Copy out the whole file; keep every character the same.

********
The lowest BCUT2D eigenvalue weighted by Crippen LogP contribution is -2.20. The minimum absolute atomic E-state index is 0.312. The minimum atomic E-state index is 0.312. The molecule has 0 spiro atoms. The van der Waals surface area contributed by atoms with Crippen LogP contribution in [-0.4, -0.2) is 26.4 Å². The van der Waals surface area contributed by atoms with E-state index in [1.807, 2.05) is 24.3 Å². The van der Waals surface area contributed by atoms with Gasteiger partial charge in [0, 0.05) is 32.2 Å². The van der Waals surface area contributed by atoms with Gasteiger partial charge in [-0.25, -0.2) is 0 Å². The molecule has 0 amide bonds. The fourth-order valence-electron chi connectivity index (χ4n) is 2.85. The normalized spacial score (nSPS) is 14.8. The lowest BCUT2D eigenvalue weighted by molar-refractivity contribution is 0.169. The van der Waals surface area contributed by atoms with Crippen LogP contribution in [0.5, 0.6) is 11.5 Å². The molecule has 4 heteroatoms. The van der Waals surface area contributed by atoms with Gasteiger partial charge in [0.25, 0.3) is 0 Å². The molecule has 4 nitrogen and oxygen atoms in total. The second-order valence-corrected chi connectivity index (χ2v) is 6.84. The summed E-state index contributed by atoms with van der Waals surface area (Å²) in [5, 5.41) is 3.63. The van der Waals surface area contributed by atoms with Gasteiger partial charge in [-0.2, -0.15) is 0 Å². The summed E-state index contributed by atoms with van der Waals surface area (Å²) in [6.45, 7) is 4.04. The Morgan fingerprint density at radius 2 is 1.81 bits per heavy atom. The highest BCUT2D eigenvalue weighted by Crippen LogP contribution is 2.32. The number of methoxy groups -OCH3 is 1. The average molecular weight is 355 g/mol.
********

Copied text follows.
The lowest BCUT2D eigenvalue weighted by Crippen LogP contribution is -2.20. The minimum absolute atomic E-state index is 0.312. The minimum atomic E-state index is 0.312. The molecule has 0 spiro atoms. The van der Waals surface area contributed by atoms with Crippen LogP contribution in [-0.4, -0.2) is 26.4 Å². The van der Waals surface area contributed by atoms with E-state index in [1.807, 2.05) is 24.3 Å². The van der Waals surface area contributed by atoms with Gasteiger partial charge in [0, 0.05) is 32.2 Å². The van der Waals surface area contributed by atoms with Gasteiger partial charge in [-0.25, -0.2) is 0 Å². The molecule has 0 amide bonds. The fourth-order valence-electron chi connectivity index (χ4n) is 2.85. The normalized spacial score (nSPS) is 14.8. The lowest BCUT2D eigenvalue weighted by molar-refractivity contribution is 0.169. The van der Waals surface area contributed by atoms with Crippen LogP contribution in [0.5, 0.6) is 11.5 Å². The molecule has 4 heteroatoms. The van der Waals surface area contributed by atoms with Gasteiger partial charge in [0.25, 0.3) is 0 Å². The molecule has 4 nitrogen and oxygen atoms in total. The second-order valence-corrected chi connectivity index (χ2v) is 6.84. The summed E-state index contributed by atoms with van der Waals surface area (Å²) in [5, 5.41) is 3.63. The van der Waals surface area contributed by atoms with Gasteiger partial charge in [-0.2, -0.15) is 0 Å². The summed E-state index contributed by atoms with van der Waals surface area (Å²) in [6.45, 7) is 4.04. The Morgan fingerprint density at radius 2 is 1.81 bits per heavy atom. The highest BCUT2D eigenvalue weighted by Crippen LogP contribution is 2.32. The number of methoxy groups -OCH3 is 1. The average molecular weight is 355 g/mol.